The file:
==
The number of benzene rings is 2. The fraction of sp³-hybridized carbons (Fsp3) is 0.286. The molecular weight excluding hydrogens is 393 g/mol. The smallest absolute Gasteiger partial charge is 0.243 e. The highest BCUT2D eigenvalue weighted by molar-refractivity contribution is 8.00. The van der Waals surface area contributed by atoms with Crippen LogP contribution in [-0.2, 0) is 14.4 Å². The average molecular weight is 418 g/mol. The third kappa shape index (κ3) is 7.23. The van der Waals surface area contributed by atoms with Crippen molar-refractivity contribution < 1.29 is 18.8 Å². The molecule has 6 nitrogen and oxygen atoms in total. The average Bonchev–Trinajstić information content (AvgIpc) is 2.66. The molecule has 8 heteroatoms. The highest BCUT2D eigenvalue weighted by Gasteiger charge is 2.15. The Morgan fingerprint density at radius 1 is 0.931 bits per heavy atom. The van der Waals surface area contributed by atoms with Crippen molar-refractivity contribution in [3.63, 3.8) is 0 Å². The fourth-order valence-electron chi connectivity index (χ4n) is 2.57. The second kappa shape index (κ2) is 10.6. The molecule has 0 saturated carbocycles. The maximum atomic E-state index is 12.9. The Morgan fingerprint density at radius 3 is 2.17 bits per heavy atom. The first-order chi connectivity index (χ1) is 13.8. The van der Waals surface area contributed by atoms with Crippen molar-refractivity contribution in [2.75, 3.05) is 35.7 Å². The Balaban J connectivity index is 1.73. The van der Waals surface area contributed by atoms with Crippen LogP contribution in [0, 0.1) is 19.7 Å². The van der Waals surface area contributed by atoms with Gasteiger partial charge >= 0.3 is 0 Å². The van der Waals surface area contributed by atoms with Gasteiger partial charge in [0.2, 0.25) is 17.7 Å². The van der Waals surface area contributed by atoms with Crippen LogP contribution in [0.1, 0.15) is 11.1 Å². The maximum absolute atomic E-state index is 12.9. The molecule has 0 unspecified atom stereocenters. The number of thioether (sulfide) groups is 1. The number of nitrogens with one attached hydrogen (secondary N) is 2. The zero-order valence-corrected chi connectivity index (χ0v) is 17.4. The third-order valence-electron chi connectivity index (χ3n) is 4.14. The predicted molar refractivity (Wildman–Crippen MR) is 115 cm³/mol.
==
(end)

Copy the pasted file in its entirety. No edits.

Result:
The number of benzene rings is 2. The fraction of sp³-hybridized carbons (Fsp3) is 0.286. The molecular weight excluding hydrogens is 393 g/mol. The smallest absolute Gasteiger partial charge is 0.243 e. The highest BCUT2D eigenvalue weighted by molar-refractivity contribution is 8.00. The van der Waals surface area contributed by atoms with Crippen LogP contribution in [-0.2, 0) is 14.4 Å². The average molecular weight is 418 g/mol. The third kappa shape index (κ3) is 7.23. The van der Waals surface area contributed by atoms with Crippen molar-refractivity contribution < 1.29 is 18.8 Å². The molecule has 6 nitrogen and oxygen atoms in total. The average Bonchev–Trinajstić information content (AvgIpc) is 2.66. The molecule has 8 heteroatoms. The highest BCUT2D eigenvalue weighted by Gasteiger charge is 2.15. The Morgan fingerprint density at radius 1 is 0.931 bits per heavy atom. The van der Waals surface area contributed by atoms with Crippen molar-refractivity contribution in [3.63, 3.8) is 0 Å². The fourth-order valence-electron chi connectivity index (χ4n) is 2.57. The second kappa shape index (κ2) is 10.6. The molecule has 0 saturated carbocycles. The maximum atomic E-state index is 12.9. The Morgan fingerprint density at radius 3 is 2.17 bits per heavy atom. The first-order chi connectivity index (χ1) is 13.8. The van der Waals surface area contributed by atoms with Crippen molar-refractivity contribution in [2.75, 3.05) is 35.7 Å². The Balaban J connectivity index is 1.73. The van der Waals surface area contributed by atoms with Crippen LogP contribution in [0, 0.1) is 19.7 Å². The van der Waals surface area contributed by atoms with Gasteiger partial charge >= 0.3 is 0 Å². The van der Waals surface area contributed by atoms with Gasteiger partial charge in [0.2, 0.25) is 17.7 Å². The van der Waals surface area contributed by atoms with Crippen LogP contribution in [0.1, 0.15) is 11.1 Å². The maximum absolute atomic E-state index is 12.9. The molecule has 0 unspecified atom stereocenters. The number of thioether (sulfide) groups is 1. The number of nitrogens with one attached hydrogen (secondary N) is 2. The zero-order valence-corrected chi connectivity index (χ0v) is 17.4. The third-order valence-electron chi connectivity index (χ3n) is 4.14. The predicted molar refractivity (Wildman–Crippen MR) is 115 cm³/mol.